Robert Verdi Knows the Look
BY Harrison Pierce
June 08 2009 12:00 AM ET
Modeling shows like She's Got the Look help make certain models -- like season one winner Tanya Hutchinson -- household names. Do you think this familiarity will help restore models to the covers of fashion magazines or is the actress-as-cover-model trend here to stay?I think we're in flux right now. But with the collapse of the economy people don't have the singular focus on celebrity and fabulosity and wealth. They're connecting with models once again because, in some strange way, celebrities are totally out of touch with real life and models aren't. Models are, you know, kind of somehow closer to us. We deify celebrities but we no longer deify models and I think they become more relatable because of that. The Metropolitan Museum of Art has an exhibit that's currently running that traces the origins of the supermodel and the model as muse -- I think that the model's starting to come back to a powerful place.
So, Robert, at what age did you realize you could make the world a prettier place?I was very young I think -- I love that question because I do make the world a prettier place! When I was young, I understood that you could manipulate people's minds with objects, whether they were decorative objects in an environment or the clothing one wore. I remember seeing my Mom dressed up -- like, all gay men tell this story about seeing their mothers dressed up -- and going "wow, she's the most beautiful thing ever" -- and then coming to an understanding that it's the stuff that makes her -- the jewelry and the earrings and the makeup and the hair.
Growing up in New Jersey, what did Manhattan represent to you?Manhattan symbolized to me in New Jersey what it symbolized to everyone everywhere -- it's cosmopolitan, it's chic and it's where all the fabulous people went and it's where all the creative people were. You know, it's the epicenter of so many industries, from the publishing industry to the fashion industry, the financial industry to the art community. It's the creative crossroads of every practical and impractical business of the world.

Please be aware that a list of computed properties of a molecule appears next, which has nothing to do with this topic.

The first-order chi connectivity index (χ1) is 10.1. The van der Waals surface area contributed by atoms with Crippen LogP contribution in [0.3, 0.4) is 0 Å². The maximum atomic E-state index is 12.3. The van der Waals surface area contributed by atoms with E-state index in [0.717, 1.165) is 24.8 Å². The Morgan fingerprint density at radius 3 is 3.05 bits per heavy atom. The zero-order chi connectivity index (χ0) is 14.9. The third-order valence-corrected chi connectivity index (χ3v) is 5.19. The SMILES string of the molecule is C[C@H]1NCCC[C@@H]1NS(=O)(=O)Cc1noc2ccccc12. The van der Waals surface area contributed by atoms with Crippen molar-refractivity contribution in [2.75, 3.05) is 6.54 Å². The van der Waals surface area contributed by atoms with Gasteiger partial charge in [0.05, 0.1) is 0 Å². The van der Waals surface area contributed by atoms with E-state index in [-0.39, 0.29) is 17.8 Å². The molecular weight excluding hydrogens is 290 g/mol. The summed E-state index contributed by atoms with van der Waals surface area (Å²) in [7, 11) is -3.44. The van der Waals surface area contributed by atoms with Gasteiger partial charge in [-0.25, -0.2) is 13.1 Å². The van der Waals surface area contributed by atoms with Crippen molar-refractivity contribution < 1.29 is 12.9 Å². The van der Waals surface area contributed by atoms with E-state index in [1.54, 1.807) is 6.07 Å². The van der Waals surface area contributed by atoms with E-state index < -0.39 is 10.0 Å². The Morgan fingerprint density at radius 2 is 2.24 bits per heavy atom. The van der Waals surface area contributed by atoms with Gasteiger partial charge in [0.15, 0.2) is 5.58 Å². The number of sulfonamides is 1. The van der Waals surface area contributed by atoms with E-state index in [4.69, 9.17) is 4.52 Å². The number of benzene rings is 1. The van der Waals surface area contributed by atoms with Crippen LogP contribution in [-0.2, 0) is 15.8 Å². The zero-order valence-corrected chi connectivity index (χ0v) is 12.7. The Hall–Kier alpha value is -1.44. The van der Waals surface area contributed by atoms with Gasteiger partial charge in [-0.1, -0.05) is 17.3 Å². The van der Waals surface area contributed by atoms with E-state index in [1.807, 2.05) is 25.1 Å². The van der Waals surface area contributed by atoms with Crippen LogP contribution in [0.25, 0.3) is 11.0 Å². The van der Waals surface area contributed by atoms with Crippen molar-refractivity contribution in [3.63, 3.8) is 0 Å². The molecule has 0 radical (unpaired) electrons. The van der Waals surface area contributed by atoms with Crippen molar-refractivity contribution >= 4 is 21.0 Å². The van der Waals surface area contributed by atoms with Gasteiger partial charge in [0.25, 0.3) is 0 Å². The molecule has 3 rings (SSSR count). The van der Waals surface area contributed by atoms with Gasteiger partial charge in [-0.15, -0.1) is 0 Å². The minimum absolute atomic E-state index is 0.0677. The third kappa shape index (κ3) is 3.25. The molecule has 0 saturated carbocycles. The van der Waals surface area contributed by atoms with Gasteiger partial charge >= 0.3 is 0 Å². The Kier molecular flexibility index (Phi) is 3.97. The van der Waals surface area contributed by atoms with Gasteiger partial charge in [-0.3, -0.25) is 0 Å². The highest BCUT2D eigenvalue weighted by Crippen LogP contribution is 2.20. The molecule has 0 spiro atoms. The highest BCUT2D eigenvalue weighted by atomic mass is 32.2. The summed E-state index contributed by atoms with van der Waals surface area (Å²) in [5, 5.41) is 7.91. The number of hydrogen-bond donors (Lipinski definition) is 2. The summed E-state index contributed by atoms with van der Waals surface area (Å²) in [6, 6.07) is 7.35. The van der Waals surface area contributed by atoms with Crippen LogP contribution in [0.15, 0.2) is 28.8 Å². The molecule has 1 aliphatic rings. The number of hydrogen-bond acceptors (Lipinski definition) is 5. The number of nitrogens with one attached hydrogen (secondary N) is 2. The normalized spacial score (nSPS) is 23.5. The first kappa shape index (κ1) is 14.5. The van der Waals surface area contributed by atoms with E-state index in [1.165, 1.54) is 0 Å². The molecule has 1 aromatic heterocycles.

Now, you first came to Manhattan as a jewelry designer, correct?I started as a jewelry designer when I was a kid but I wasn't a trained goldsmith. I was just gluing things together, melting pieces of plastic together, sewing pieces of fabric together. I was creating accessories and then I went to F.I.T. and became a trained goldsmith. But, up until that time, I was really just being creative. Anything I could get my hands on, I turned into something else. Now, I have a jewelry line on QVC, so it's like homecoming for me.
Eventually you became an on screen television personality, hosting shows like Metro TV's Full Frontal Fashion and E!'s Fashion Police . Were you always comfortable in front of the camera?The camera never really intimidated me. It is what it is -- I mean, I'm aware of it being there, but maybe it works in my life because I gesticulate a lot. I'm very animated and I can connect with people through it. Like, it doesn't get in the way of my relationships with people. It's not an obstacle to me.
I know you have a vested interest in the world of celebrity styling, but do you ever secretly wish celeb stylists would disappear so we could see more train wrecks on the red carpet?Yeah, I mean I love women who are free spirited and independent and don't necessarily have the fashion tutor with them all the time telling them what to wear and what to say and how to do it. I do love the irreverent and outrageous women of the red carpet like Cher. I think they bring a kind of vibrancy that feels exciting and independent and enthusiastic and is honest and real and isn't fabricated because a lot of times, when you're working with a stylist, you're kind of working on the fabrication of a public image.